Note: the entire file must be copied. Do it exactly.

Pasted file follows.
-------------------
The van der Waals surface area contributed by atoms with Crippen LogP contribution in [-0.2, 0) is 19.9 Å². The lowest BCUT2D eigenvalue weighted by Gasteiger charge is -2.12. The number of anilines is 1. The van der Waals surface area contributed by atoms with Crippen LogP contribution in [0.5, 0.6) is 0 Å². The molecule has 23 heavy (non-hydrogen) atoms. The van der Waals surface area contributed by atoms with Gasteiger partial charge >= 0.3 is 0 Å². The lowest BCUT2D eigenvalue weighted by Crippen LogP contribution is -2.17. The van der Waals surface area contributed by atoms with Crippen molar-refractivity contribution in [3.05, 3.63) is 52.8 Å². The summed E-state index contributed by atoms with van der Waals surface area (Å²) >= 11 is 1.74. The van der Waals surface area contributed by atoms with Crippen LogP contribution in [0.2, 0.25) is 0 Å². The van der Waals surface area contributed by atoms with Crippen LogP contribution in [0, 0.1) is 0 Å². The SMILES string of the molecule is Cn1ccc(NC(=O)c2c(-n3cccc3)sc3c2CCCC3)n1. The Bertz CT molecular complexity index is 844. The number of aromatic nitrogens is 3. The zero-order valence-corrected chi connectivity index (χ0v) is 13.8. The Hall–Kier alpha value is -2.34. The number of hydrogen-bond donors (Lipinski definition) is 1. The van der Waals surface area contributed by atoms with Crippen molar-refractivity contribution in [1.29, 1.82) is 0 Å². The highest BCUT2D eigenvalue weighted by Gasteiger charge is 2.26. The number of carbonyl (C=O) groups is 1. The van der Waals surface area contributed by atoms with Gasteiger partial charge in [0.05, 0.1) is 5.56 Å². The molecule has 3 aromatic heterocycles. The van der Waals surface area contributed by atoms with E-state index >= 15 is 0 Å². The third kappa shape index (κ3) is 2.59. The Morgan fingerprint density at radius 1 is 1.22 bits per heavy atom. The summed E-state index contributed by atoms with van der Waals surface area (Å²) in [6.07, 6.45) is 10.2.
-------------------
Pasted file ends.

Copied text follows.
The van der Waals surface area contributed by atoms with Crippen LogP contribution in [-0.2, 0) is 19.9 Å². The lowest BCUT2D eigenvalue weighted by Gasteiger charge is -2.12. The number of anilines is 1. The van der Waals surface area contributed by atoms with Crippen LogP contribution in [0.5, 0.6) is 0 Å². The molecule has 23 heavy (non-hydrogen) atoms. The van der Waals surface area contributed by atoms with Gasteiger partial charge >= 0.3 is 0 Å². The lowest BCUT2D eigenvalue weighted by Crippen LogP contribution is -2.17. The van der Waals surface area contributed by atoms with Crippen molar-refractivity contribution in [3.05, 3.63) is 52.8 Å². The summed E-state index contributed by atoms with van der Waals surface area (Å²) >= 11 is 1.74. The van der Waals surface area contributed by atoms with Crippen LogP contribution in [0.2, 0.25) is 0 Å². The van der Waals surface area contributed by atoms with Crippen LogP contribution in [0, 0.1) is 0 Å². The SMILES string of the molecule is Cn1ccc(NC(=O)c2c(-n3cccc3)sc3c2CCCC3)n1. The Bertz CT molecular complexity index is 844. The number of aromatic nitrogens is 3. The zero-order valence-corrected chi connectivity index (χ0v) is 13.8. The Hall–Kier alpha value is -2.34. The number of hydrogen-bond donors (Lipinski definition) is 1. The van der Waals surface area contributed by atoms with Crippen molar-refractivity contribution in [1.29, 1.82) is 0 Å². The highest BCUT2D eigenvalue weighted by Gasteiger charge is 2.26. The number of carbonyl (C=O) groups is 1. The van der Waals surface area contributed by atoms with Gasteiger partial charge in [0.05, 0.1) is 5.56 Å². The molecule has 3 aromatic heterocycles. The van der Waals surface area contributed by atoms with E-state index >= 15 is 0 Å². The third kappa shape index (κ3) is 2.59. The Morgan fingerprint density at radius 1 is 1.22 bits per heavy atom. The summed E-state index contributed by atoms with van der Waals surface area (Å²) in [6.07, 6.45) is 10.2.